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Information Equivalent of the Svalbard Global Seed Vault

  1. Dec 4, 2011 #1
    I was wondering if there is currently a project by some government or NGO, in the same spirit as the Svalbard Global Seed Vault, to digitize all information (history, math/science, literature, etc.) and store it either somewhere safe on the planet or better yet on some other celestial body in our solar system, to prepare for what seems to me to be the reasonably likely chance of catastrophic climate change resulting in human extinction.

    I'm not trying to discuss climate change itself in this thread, as I understand that topic is prohibited, but for those who feel the way I do this would seem like an awfully good idea and maybe something NASA ought to be focused on rather than exploring Mars for life, not that that wouldn't normally be a good idea under less dire circumstances. Maybe with some sort of really long lasting battery for emitting regular pulses of radio waves so that in a billion years when some other species comes along they can find this relic and learn about us. Although I'm guessing we don't yet have the technology for such a long lasting battery =[.
     
  2. jcsd
  3. Dec 4, 2011 #2
    A classic science fiction scenario played out on Startrek as well as others - a space faring race comes across an ancient civilization and is able to access countless terabytes of information saved by the now extinct civilization.

    I would think that at present any politician who would propose such a scheme would be considered as not using tax dollars to the benefit of his constituents and their brethen, the human race.
    And if the human race is extinct, then why would you care as you would be extinct also.

    Nontheless, your idea does have an enticing feature of attempting to explain and promote a legacy of the human race, to any races or humanoids out there.
     
  4. Dec 4, 2011 #3
    Yes, that makes me very sad to hear you say that such an idea coming from a politician would be considered ludicrous by the general public, although I fear you're probably right. If we can't save future generations I would hope the least we could do is save all the knowledge we've so far accumulated.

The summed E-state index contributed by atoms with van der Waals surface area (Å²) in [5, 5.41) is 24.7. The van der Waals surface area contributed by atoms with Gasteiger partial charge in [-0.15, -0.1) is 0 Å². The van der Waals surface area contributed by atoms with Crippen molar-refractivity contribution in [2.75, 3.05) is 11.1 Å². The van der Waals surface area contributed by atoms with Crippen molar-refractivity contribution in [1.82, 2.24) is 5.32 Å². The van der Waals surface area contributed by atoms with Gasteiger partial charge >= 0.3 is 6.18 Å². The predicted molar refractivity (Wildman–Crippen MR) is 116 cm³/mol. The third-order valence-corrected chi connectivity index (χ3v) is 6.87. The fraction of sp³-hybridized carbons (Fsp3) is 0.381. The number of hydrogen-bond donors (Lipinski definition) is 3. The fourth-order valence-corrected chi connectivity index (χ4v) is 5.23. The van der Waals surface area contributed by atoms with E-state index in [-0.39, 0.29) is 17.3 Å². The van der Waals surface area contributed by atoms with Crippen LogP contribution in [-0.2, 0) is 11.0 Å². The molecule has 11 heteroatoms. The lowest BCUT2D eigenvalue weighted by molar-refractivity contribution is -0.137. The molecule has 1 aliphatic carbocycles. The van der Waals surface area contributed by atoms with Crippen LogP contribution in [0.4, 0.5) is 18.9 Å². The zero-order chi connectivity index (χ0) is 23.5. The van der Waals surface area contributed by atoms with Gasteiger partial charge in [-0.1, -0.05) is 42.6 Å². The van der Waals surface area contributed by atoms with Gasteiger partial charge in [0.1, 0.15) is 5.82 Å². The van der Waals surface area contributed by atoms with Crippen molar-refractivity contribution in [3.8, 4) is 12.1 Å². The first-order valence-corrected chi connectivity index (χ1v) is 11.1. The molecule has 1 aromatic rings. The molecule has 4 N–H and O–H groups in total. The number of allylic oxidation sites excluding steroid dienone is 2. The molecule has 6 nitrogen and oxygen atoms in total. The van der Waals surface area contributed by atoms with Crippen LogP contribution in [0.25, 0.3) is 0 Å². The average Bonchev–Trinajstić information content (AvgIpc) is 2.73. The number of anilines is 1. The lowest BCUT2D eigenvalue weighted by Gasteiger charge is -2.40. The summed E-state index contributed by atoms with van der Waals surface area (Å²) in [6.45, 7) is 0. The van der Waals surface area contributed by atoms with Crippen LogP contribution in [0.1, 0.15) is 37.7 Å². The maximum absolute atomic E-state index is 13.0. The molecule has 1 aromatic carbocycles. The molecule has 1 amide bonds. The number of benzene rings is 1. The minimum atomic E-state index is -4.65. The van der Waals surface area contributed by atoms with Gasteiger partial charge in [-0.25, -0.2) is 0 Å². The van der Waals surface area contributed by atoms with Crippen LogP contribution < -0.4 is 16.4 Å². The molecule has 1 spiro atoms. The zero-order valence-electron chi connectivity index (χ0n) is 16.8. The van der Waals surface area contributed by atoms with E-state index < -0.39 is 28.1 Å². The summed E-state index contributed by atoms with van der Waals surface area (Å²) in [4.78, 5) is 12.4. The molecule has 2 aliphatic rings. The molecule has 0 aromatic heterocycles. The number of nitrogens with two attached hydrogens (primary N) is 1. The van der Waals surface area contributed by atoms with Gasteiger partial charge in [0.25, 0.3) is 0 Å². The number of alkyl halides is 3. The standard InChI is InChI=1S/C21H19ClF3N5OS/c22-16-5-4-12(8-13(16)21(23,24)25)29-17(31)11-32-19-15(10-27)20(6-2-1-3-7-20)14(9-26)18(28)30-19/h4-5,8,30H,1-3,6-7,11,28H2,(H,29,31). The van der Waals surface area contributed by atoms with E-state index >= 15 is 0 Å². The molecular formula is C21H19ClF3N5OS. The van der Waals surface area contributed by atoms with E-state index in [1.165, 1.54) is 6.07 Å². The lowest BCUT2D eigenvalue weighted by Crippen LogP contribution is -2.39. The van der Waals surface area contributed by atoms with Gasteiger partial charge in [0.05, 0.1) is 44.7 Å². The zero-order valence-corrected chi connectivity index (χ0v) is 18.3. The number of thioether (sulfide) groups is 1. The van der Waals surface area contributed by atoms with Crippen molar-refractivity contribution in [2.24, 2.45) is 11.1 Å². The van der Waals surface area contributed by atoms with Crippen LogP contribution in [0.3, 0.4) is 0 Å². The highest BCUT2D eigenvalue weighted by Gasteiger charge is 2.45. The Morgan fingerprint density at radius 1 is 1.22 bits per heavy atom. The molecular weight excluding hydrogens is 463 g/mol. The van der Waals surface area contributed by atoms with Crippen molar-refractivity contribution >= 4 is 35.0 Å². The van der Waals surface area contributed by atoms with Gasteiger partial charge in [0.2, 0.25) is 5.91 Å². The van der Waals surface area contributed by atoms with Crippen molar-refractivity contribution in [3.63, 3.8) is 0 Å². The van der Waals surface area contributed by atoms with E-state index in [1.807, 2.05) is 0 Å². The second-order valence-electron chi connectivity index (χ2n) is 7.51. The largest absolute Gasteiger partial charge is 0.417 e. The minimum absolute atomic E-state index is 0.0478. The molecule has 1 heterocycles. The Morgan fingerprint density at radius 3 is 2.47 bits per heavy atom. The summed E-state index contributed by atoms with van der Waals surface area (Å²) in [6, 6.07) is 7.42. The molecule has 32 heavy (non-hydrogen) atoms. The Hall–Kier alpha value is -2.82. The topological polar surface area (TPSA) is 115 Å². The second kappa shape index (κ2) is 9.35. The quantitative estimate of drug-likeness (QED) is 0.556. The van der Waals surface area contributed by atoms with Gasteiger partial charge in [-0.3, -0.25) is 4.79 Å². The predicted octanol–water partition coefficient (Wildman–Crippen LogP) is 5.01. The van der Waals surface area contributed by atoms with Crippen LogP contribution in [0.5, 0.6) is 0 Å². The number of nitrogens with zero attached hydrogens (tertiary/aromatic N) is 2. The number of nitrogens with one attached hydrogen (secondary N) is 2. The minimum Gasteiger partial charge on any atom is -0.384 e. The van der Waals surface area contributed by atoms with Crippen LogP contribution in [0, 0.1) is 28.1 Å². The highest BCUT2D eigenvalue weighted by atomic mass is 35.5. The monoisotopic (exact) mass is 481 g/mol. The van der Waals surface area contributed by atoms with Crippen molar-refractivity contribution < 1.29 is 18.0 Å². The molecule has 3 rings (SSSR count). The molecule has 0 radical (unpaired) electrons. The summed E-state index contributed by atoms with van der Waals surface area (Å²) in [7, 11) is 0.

I imagine any race capable of making the deep space journey to our solar system would likely have already worked out most of our math and science for themselves, but you never know what they might have missed, and they would still probably find all the information on our culture and history quite fascinating.

    I'm not trying to turn this into an overly speculative thread either, as I imagine that's prohibited as well, but I bet the planetary scientists/enthusiasts on this forum could probably contribute their own ideas to how such a feat could be accomplished with current technology.

    For instance I was reading about the life cycle of our Sun and it seems that Earth is going to spiral in to it in a few billion years when it becomes a red giant, so we'd probably have to stick this relic somewhere farther out. And if Earth becomes like Venus it probably wouldn't be a safe place to store it anyways. I imagine we would want a dead planet/natural-satellite, no plate tectonics, little atmosphere etc. Somewhere very cold and not likely to be bombarded by a lot of cosmic debris.
     
  5. Dec 4, 2011 #4
    I remember such a scifi short story (but I can't remember the author) along these lines where the visiting race finds strips of images and works out how to build a cine projector.

    When they have watched the film showing a figure running about across a busy road and being constantly knocked down by traffic they remark what a dangerous place this world was.

    Because they can't read the writing they don't understand the final frame which says.

    Mickey Mouse
    Copyright Walt Disney productions

    go well
     
  6. Dec 4, 2011 #5

    Ryan_m_b

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    Staff: Mentor

    To be honest I would never consider this a project worthy of public funding. For a start it does nothing to help us now or in the future, it is a purely aesthetic project based on the hope that if the human race was destroyed some alien race in the far future can dig up this time capsule and remember us (a far easier thing to do would be to transmit wikipedia to the heavens).

    A similar project I wouldn't mind public funding going towards would be a series of vaults that store things like seed stock, information (in various formats plus readers), tools and technology all designed so that in the event of some sort of doomsday scenario the surviving members of our race will have a marginally easier time rebuilding.

    Having said that if any politician were to suggest this now I would think he's blown a gasket. We've got far bigger issues to deal with than an expensive project designed to help us in event of Armageddon. When the economic climate was better if the government wanted to get together with some NGOs or private groups I perhaps wouldn't mind.
     
  7. Dec 5, 2011 #6
    After doomsday ( depending on how severe ), most likely such a vault would be found and explored as an archaeological site by future generations and not by the immediate survivors.
    For one thing, most of the general population would not know about it, and if they did know, would not be able to locate it, or access it.

    I can forsee in my pessimistic view, military and governance guarding the vaults if found by them, then deemed in the "national interest", and quite possibly impose censureship and controlled access to the information.
     
  8. Dec 5, 2011 #7

    Evo

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    Staff: Mentor

    This isn't about earth science. Moved.
     
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